Hybrid Dependency Injection & Premature Optimization

by sven 21 oktober 2008 21:07

This noon I had an interesting discussion with some colleagues about my way of dependency injection.

As good design dictates, I always strive for decoupling of definition and implementation using interfaces. (As a bonus, and it makes unit testing using Moq or Rhino Mocks possible without have to resort to TypeMock). But when an IoC cannot be is not allowed to be used, dependencies have to be set using Constructor Injection or Setter Injection. IMHO, both approaches have drawbacks.

Imagine the following layered application :

   1: public class MyDataClass
   2: {
   3:     public string SomeData { get; set;}
   4: }
   5:  
   6: public class MyDataAccessLayerClass
   7: {
   8:     public MyDataClass GetSomeData()
   9:     {
  10:         return new MyDataClass { SomeData = "some data" };
  11:     }
  12: }
  13:  
  14: public class MyBusinessLayerClass
  15: {
  16:     public void DoSomeBusinessStuff()
  17:     {
  18:         MyDataAccessLayerClass dao = new MyDataAccessLayerClass();
  19:         MyDataClass mc = dao.GetSomeData();
  20:         //do business stuff
  21:     }
  22: }

Off course this is bad, because there is no decoupling at all. The datalayer component is blatantly instantiated within the business method.

So let's add some decoupling by refactoring to constructor injection. We end up with :

   1: public class MyDataClass
   2: {
   3:     public string SomeData { get; set; }
   4: }
   5:  
   6: public interface IMyDataAccessLayerClass
   7: {
   8:     MyDataClass GetSomeData();
   9: }
  10:  
  11: public class MyDataAccessLayerClass : IMyDataAccessLayerClass
  12: {
  13:     public MyDataClass GetSomeData()
  14:     {
  15:         return new MyDataClass { SomeData = "some data" };
  16:     }
  17: }
  18:  
  19: public class MyBusinessLayerClass
  20: {
  21:     private IMyDataAccessLayerClass dao;
  22:  
  23:     public MyBusinessLayerClass()
  24:         : this(new MyDataAccessLayerClass())
  25:     { }
  26:  
  27:     internal MyBusinessLayerClass(IMyDataAccessLayerClass myDataAccessLayerClass)
  28:     {
  29:         dao = myDataAccessLayerClass;
  30:     }
  31:  
  32:     public void DoSomeBusinessStuff()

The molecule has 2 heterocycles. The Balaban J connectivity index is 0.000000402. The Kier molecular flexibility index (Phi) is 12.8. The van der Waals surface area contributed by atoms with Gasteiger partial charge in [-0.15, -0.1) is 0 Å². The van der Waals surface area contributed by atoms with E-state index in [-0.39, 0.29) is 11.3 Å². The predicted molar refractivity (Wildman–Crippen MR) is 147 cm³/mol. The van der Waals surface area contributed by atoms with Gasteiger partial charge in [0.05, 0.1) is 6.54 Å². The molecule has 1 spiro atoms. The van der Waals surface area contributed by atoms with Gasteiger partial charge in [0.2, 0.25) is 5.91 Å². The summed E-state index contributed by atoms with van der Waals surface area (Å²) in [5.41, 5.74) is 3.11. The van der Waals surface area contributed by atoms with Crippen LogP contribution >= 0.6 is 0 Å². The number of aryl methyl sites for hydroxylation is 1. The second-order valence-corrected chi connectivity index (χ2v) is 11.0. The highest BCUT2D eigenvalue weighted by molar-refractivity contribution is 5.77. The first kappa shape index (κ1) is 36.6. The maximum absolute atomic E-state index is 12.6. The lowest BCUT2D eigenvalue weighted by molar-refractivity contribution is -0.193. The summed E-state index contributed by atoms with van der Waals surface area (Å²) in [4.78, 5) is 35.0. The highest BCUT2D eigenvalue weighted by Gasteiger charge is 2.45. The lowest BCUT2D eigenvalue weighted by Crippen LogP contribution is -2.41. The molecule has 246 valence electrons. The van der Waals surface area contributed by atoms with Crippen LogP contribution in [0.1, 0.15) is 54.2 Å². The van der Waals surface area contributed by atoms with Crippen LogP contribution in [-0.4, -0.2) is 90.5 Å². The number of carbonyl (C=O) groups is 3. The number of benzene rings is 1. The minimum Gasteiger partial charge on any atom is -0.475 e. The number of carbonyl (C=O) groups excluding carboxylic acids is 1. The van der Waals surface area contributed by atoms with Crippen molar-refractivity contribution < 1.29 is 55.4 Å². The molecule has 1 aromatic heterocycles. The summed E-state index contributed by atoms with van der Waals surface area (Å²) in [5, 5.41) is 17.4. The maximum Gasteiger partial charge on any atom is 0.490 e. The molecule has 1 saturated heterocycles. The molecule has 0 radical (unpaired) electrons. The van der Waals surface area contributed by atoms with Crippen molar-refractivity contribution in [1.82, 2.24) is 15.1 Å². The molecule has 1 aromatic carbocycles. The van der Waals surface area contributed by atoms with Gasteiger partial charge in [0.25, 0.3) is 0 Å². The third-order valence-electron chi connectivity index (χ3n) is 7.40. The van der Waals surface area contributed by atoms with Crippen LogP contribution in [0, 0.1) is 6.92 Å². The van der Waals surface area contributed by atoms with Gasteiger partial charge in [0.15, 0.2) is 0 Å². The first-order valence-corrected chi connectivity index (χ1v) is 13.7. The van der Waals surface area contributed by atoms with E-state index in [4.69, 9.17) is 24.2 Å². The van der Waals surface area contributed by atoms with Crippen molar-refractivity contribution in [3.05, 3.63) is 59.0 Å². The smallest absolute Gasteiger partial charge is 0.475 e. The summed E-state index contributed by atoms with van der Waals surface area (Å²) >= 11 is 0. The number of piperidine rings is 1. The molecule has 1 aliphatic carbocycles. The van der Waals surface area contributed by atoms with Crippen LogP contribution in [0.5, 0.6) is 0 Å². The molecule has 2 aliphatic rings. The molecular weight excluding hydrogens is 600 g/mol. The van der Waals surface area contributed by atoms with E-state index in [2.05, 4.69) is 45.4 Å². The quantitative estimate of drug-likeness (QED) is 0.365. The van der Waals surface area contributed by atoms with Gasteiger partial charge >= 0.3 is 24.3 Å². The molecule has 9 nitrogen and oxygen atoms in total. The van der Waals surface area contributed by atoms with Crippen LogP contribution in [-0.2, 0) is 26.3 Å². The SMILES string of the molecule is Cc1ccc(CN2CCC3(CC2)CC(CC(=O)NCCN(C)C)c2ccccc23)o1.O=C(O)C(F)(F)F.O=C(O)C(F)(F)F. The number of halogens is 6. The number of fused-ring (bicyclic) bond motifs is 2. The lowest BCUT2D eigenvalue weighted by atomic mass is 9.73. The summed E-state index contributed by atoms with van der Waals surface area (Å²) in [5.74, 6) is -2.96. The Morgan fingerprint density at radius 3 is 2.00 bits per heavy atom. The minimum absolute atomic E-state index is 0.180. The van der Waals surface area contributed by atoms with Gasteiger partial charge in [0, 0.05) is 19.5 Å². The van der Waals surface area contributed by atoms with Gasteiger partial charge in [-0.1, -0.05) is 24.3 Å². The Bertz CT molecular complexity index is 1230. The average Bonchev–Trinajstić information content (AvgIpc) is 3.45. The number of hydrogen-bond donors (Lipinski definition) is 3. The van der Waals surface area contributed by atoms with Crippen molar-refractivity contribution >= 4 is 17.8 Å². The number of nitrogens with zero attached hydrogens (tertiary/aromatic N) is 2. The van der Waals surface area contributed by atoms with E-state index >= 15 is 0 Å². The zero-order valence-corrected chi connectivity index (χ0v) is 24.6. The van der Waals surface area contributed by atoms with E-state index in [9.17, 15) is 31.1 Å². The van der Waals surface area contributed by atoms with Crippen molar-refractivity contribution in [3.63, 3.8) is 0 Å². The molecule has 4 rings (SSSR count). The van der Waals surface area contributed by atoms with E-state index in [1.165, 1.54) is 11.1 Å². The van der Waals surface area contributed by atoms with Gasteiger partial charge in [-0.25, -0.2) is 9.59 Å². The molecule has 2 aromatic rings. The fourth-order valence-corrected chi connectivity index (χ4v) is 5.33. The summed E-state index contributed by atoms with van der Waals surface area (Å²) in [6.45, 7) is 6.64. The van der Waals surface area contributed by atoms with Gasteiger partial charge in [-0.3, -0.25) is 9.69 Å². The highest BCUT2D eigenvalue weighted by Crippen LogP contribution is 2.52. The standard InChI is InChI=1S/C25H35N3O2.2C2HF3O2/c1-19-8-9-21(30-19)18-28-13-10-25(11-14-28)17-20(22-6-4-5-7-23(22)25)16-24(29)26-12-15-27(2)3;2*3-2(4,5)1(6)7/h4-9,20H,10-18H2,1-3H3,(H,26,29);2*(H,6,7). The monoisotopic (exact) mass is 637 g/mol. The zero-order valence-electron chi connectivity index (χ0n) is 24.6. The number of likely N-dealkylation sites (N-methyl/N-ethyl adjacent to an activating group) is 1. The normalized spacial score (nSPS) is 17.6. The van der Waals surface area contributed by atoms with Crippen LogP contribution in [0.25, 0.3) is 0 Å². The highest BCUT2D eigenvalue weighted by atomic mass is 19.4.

33:     {
  34:         MyDataClass mc = dao.GetSomeData();
  35:         //do business stuff
  36:     }
  37: }

Perfect ! Nice loose coupling and possibility to inject mocks in our unit testing. But when instantiating the business object using the default constructor, a data-accesslayer object get also instantiated. And when using heavy layered applications, this technique will possible construct a whole tree structure of object instances throughout all layers. It could be just me, but that smells bad.
On the other hand, pure setter injection has the drawback that you always have to remember to set the dependency yourself before using  methods on the object that could use the dependency.

My solution : "hybrid dependency injection". Let's refactor our businesslayer code to :

   1: public class MyBusinessLayerClass
   2: {
   3:     private object _dao = null;
   4:     private IMyDataAccessLayerClass dao
   5:     {
   6:         get
   7:         {
   8:             if (_dao == null)
   9:                 _dao = new MyDataAccessLayerClass();
  10:             return (IMyDataAccessLayerClass)_dao;
  11:         }
  12:     }
  13:  
  14:     public MyBusinessLayerClass() { }
  15:  
  16:     internal MyBusinessLayerClass(IMyDataAccessLayerClass myDataAccessLayerClass)
  17:     {
  18:         _dao = myDataAccessLayerClass;
  19:     }
  20:  
  21:     public void DoSomeBusinessStuff()
  22:     {
  23:         MyDataClass mc = dao.GetSomeData();
  24:         //do business stuff
  25:     }
  26: }

 

So what we have now is constructor injection possibilities for unit testing & mocking, but in "real usage", the default constructor of the business class doesn't need to instantiate the data access class anymore.

Notice the declaration of _dao on line 3, it is of type 'object' and not of type 'IMyDataAccessLayerClass'. This is to prevent the methods of getting away with using the _dao instance instead of the dao property (causing runtime errors) , and sneaking through the unit tests !

Now the discussion this noon was that one colleague told me that I was actually doing 'premature optimization', arguing that the system was probably not going to contain a zillion layers, so that constructor injection was not going to yield a huge object structure when instantiating objects.

Being a firm believer of the KISS  and YAGNI principles, I want to react that it's the other way around, the constructor injection is the premature one !  Why instantiate the dependency at constructor time, you might not need it after all ?

Anyway, the hybrid injection works really nice for me, although for more complex projects, I'd definitely go for an IoC ! But that's another story ...

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Tags:

C# | Design Patterns | Mocking

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